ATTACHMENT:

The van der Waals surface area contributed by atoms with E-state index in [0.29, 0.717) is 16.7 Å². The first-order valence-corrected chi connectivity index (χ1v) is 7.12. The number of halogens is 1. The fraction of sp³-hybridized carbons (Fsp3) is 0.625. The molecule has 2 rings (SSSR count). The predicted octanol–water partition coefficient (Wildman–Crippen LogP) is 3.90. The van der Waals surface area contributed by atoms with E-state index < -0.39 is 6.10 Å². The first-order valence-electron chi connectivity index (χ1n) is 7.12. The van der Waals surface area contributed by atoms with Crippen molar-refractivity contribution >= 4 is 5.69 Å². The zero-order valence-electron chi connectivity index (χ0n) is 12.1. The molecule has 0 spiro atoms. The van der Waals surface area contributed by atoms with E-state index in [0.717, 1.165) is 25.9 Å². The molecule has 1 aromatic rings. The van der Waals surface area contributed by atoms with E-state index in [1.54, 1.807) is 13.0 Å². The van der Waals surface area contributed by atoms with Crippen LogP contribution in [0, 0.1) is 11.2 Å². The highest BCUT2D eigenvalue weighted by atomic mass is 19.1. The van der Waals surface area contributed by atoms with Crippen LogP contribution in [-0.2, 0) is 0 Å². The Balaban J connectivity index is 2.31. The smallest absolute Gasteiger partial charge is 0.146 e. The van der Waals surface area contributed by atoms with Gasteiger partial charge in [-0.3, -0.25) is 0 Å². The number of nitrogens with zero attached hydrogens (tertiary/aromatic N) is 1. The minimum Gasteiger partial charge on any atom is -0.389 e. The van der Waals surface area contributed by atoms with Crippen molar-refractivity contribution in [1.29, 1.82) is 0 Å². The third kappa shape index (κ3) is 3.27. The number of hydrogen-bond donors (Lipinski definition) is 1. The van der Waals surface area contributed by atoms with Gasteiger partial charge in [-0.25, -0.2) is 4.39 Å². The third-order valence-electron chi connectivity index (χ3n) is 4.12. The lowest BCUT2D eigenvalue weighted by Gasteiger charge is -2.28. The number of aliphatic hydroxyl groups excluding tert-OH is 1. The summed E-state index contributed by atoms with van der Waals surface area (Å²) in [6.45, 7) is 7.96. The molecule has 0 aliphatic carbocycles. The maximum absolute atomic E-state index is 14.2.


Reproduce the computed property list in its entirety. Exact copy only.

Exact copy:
The van der Waals surface area contributed by atoms with E-state index in [0.29, 0.717) is 16.7 Å². The first-order valence-corrected chi connectivity index (χ1v) is 7.12. The number of halogens is 1. The fraction of sp³-hybridized carbons (Fsp3) is 0.625. The molecule has 2 rings (SSSR count). The predicted octanol–water partition coefficient (Wildman–Crippen LogP) is 3.90. The van der Waals surface area contributed by atoms with E-state index < -0.39 is 6.10 Å². The first-order valence-electron chi connectivity index (χ1n) is 7.12. The van der Waals surface area contributed by atoms with Crippen molar-refractivity contribution >= 4 is 5.69 Å². The zero-order valence-electron chi connectivity index (χ0n) is 12.1. The molecule has 0 spiro atoms. The van der Waals surface area contributed by atoms with E-state index in [0.717, 1.165) is 25.9 Å². The molecule has 1 aromatic rings. The van der Waals surface area contributed by atoms with E-state index in [1.54, 1.807) is 13.0 Å². The van der Waals surface area contributed by atoms with Crippen LogP contribution in [0, 0.1) is 11.2 Å². The highest BCUT2D eigenvalue weighted by atomic mass is 19.1. The van der Waals surface area contributed by atoms with Crippen LogP contribution in [-0.2, 0) is 0 Å². The Balaban J connectivity index is 2.31. The smallest absolute Gasteiger partial charge is 0.146 e. The van der Waals surface area contributed by atoms with Gasteiger partial charge in [-0.3, -0.25) is 0 Å². The number of nitrogens with zero attached hydrogens (tertiary/aromatic N) is 1. The minimum Gasteiger partial charge on any atom is -0.389 e. The van der Waals surface area contributed by atoms with Crippen molar-refractivity contribution in [1.29, 1.82) is 0 Å². The third kappa shape index (κ3) is 3.27. The number of hydrogen-bond donors (Lipinski definition) is 1. The van der Waals surface area contributed by atoms with Gasteiger partial charge in [-0.25, -0.2) is 4.39 Å². The third-order valence-electron chi connectivity index (χ3n) is 4.12. The lowest BCUT2D eigenvalue weighted by Gasteiger charge is -2.28. The number of aliphatic hydroxyl groups excluding tert-OH is 1. The summed E-state index contributed by atoms with van der Waals surface area (Å²) in [6.45, 7) is 7.96. The molecule has 0 aliphatic carbocycles. The maximum absolute atomic E-state index is 14.2.